Amendments ‘pose grave danger’ to TPA and the Doha Agenda, says Reinsch
Washington DC – In light of last week’s bipartisan agreement on Trade Adjustment Assistance (TAA), the National Foreign Trade Council urged the Senate to move forward quickly with final passage of Trade Promotion Authority (TPA), but warned against controversial amendments that will tie the hands of United States trade negotiators and torpedo the Doha Agenda.
“The Dayton-Craig amendment promises to destroy the chances of the U.S. leading an ambitious trade liberalization agenda in the Doha Agenda of multilateral trade negotiations and will prevent the U.S. from negotiating future trade agreements that maximize benefits to American farmers, consumers, workers, and businesses,” said Bill Reinsch, President of the National Foreign Trade Council. “As the world’s largest trader, we stand to gain the most in leading the rest toward great market openness and strengthened rules-based trade.”
The Dayton-Craig Amendment would in effect carve out U.S. trade remedy laws from future trade negotiations and would torpedo the Doha Agenda. If Congress adopts this course of action, other countries are more than likely to do the same for important U.S. negotiating objectives as laid out by Congress in the pending TPA legislation. For example, the European Union and Japan might rule out in advance an agreement to reduce tariffs that decrease opportunities for U.S. exporters.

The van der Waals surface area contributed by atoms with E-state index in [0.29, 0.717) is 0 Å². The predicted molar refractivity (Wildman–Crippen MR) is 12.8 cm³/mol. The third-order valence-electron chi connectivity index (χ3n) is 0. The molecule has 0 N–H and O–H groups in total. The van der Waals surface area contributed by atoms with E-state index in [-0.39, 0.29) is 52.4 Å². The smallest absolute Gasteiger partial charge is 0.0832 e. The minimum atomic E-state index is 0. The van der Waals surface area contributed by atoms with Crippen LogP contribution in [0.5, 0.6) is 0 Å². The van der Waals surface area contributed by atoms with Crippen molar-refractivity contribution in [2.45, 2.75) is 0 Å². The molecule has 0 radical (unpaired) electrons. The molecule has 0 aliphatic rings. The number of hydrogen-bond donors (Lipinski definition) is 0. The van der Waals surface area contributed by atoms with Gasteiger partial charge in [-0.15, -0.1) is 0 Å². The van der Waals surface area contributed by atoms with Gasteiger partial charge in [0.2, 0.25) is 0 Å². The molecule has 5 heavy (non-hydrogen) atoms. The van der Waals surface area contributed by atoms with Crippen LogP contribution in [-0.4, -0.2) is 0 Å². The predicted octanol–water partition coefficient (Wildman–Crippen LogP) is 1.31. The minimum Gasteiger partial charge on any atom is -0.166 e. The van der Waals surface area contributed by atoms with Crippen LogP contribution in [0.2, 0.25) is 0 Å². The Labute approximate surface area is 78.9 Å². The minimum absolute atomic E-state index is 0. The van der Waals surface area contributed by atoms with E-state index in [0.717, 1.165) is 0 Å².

In addition to the Dayton-Craig amendment, the NFTC is strongly opposed to the Kerry amendment, which would weaken protection for U.S. investors. The United States has been a leader in setting high standards of protection for U.S. investors, particularly in markets that lack transparency, due process and impartial judicial systems. The Kerry amendment would seriously set back this decades-long policy of high standards of investment protection.
“The Senate Finance Committee-approved bill addresses the concerns that have been raised on U.S. trade laws, investment, environment, and labor in a sensible and meaningful manner that reflects a delicate compromise on these issues,” said Reinsch. “The Dayton-Craig, Kerry and other controversial amendments would undermine this careful balance. These amendments pose grave danger to the integrity of Trade Promotion Authority – and that is a gamble Congress cannot afford to take,” according to Reinsch.